Top 3 Trends in College Admissions
Updated: Apr 27, 2022
Every year NACAC (The National Association of College Admissions Counselors) delivers a report that illuminates new and existing trends in college admissions. Here are some highlights adapted from the 2019 report.
#1 - Application Numbers continue to Increase
The Common Application reports that the number of applications has increased by 13.2% from the prior year.
#2 - Test-Optional is not just a fad!
The percentage of colleges requiring test scores is down to 5% from 11% in 2021, and the number of students who are opting to report test scores has decreased from 77% in 2019 to 49%.
#3 - Colleges & Waitlists
To have a full freshman class, colleges are placing more students on Wait Lists. Think of a WL as a safety net for a college. After May 1, colleges can utilize the waitlist to fill the freshman class if not enough students have accepted offers.
Considering the trends above, many parents and students ask me, “If colleges are not requiring test scores, what are the factors that they are using to make admission decisions?” According to the NACAC State of Admission Report of 2019, colleges are using the following factors to admit students:
GPA, Strength of Curriculum in the context of a student's high school, often termed as rigor.
Essays, Demonstrated Interest, Letters of Recommendation, and Extra-Curricular Activities
The following table shows some interesting results.
% of Colleges that consider the factor Important
Grades in All Courses
Grades in College Prep Courses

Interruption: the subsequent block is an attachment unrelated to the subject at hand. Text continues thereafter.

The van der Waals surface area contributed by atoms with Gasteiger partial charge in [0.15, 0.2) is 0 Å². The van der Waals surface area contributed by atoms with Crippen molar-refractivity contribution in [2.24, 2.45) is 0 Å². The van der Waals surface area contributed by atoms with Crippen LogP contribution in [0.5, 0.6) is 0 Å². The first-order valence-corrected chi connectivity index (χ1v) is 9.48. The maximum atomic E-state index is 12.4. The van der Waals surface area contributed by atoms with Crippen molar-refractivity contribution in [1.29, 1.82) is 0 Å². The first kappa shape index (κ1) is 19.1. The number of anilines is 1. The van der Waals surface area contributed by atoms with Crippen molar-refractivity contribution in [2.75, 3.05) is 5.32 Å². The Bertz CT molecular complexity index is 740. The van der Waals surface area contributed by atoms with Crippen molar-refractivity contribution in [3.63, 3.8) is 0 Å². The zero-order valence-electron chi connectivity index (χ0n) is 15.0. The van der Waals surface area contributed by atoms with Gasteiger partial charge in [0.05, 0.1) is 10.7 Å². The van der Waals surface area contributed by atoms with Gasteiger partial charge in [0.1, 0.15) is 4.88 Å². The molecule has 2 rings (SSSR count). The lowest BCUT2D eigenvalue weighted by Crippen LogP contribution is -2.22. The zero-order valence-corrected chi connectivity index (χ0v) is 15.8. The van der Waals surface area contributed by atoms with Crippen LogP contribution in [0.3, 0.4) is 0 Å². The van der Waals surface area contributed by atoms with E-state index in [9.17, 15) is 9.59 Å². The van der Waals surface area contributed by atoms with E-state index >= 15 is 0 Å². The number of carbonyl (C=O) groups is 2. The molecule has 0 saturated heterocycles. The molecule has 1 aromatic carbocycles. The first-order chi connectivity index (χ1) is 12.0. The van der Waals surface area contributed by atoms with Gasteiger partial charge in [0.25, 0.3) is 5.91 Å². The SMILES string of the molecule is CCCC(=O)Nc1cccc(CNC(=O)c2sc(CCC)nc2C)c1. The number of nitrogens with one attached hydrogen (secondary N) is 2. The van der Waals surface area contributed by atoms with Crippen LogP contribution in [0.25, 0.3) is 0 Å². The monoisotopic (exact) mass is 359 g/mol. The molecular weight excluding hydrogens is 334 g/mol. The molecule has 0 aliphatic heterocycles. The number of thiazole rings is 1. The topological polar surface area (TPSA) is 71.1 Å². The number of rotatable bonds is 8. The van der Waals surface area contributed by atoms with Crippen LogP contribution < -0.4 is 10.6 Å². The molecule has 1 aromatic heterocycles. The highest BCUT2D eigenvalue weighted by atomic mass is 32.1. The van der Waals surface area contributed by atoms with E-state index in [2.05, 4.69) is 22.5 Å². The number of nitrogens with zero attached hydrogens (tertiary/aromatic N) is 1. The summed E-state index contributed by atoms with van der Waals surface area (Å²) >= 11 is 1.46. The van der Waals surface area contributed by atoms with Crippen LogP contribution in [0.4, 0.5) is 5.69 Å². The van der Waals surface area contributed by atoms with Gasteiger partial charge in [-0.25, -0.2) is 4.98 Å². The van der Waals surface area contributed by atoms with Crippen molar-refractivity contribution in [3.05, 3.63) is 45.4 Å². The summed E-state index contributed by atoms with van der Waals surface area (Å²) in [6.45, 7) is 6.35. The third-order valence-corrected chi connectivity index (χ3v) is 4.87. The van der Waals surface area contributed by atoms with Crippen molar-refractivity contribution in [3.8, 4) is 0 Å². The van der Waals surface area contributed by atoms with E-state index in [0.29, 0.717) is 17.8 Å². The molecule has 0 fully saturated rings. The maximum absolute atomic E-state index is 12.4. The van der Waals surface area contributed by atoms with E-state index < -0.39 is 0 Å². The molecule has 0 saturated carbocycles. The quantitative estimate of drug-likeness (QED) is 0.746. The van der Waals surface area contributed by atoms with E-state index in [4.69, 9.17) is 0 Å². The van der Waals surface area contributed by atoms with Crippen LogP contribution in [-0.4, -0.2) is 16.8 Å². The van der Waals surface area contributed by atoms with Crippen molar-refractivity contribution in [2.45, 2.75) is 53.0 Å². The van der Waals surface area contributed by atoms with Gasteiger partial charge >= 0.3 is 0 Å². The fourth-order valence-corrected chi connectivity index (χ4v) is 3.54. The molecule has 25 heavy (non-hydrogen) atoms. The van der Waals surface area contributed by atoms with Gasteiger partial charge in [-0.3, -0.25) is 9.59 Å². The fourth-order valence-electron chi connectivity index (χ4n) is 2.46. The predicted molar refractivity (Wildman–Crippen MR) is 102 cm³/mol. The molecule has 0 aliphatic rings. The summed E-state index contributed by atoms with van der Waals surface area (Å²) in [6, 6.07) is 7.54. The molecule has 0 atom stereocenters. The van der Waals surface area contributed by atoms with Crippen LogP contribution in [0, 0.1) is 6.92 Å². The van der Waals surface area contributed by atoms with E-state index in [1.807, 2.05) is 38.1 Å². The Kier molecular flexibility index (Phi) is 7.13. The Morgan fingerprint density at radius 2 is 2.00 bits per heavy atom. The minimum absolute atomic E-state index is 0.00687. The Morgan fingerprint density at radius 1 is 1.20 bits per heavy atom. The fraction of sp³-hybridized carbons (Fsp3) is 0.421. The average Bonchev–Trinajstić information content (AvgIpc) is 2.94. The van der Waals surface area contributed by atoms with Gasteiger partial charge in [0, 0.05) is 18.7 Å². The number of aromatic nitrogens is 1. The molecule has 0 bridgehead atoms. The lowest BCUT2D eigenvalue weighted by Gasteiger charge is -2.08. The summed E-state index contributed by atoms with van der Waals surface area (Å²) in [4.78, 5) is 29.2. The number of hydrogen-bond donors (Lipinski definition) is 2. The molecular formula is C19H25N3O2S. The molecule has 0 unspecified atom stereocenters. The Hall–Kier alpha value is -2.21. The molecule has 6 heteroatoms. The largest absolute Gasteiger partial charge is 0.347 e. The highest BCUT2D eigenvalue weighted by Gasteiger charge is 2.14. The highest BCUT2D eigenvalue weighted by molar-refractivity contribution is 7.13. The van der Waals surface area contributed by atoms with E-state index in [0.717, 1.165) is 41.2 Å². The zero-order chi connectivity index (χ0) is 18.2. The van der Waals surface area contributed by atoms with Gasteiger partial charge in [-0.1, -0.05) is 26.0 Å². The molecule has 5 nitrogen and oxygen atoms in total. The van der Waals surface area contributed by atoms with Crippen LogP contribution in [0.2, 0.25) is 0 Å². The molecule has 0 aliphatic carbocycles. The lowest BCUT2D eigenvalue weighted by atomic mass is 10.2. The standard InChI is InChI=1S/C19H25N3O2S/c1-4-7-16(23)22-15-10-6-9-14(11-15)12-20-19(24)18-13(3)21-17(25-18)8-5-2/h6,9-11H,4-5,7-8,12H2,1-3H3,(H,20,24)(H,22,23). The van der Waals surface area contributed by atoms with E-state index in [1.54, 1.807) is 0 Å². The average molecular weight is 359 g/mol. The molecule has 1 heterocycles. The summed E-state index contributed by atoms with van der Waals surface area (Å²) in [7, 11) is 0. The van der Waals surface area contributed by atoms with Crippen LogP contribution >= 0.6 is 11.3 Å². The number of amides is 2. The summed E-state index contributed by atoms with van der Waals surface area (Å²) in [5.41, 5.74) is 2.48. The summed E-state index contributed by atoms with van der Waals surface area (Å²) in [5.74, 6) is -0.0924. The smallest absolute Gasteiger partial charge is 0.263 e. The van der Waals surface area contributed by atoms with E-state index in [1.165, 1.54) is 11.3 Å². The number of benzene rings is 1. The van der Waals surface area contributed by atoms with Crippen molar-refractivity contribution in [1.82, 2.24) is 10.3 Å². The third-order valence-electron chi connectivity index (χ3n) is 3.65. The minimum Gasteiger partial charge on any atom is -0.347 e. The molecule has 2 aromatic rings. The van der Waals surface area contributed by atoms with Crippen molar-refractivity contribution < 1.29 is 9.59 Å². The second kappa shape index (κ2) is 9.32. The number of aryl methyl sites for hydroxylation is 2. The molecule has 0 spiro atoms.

Strength of Curriculum
Test Scores - ACT/SAT
Extra Curricular Activities
Subject Tests (AP/IB)
There have been some changes in the way that colleges weigh the above factors.
Grades from all classes have become more important – with 52% of colleges considering them important in 2007, to 73% of colleges considering all grades and classes to be important in 2018.
SAT/ACT scores have dropped in the level of importance from 59% in 2007 to 46% in 2018.
Class Rank is barely considered and has dropped from 23% in 2007 to 9% in 2018.
Counselor Recommendations have seen their importance drop from 21% to 15%.
Demonstrated Interest decreased from 22% to 16%
Teacher Recommendations dropped from 21% to 14%
Interviews 11% to 6%
And the importance of Work has increased from 2% to 4 %!
Interesting that the importance of test scores dropped with that data being from before the pandemic. It will be interesting to see results from 2020.
The above factors are largely factors that a student can control, but some schools also weigh factors that students cannot change. Private schools tend to put greater consideration on race, ethnicity, gender, high school, alumni relations, and ability to pay. Larger colleges weigh state, county, and 1st generation status as important additional factors.
Selective or highly rejective schools weigh race, ethnicity, gender,1st generation status, state, county, high school, legacy, and ability to pay as their additional deciding factors.
So what’s the message?
Students should focus on those areas where they have control to make decisions and take action. Study hard, pick challenging classes, take tests if they want, volunteer, participate in extracurricular activities and connect with teachers.
Don’t stress over those factors that you have no control over, apply early if you can, and overall apply to a well-balanced list of schools.
Book of the Month: The Price you pay for college by Ron Lieber
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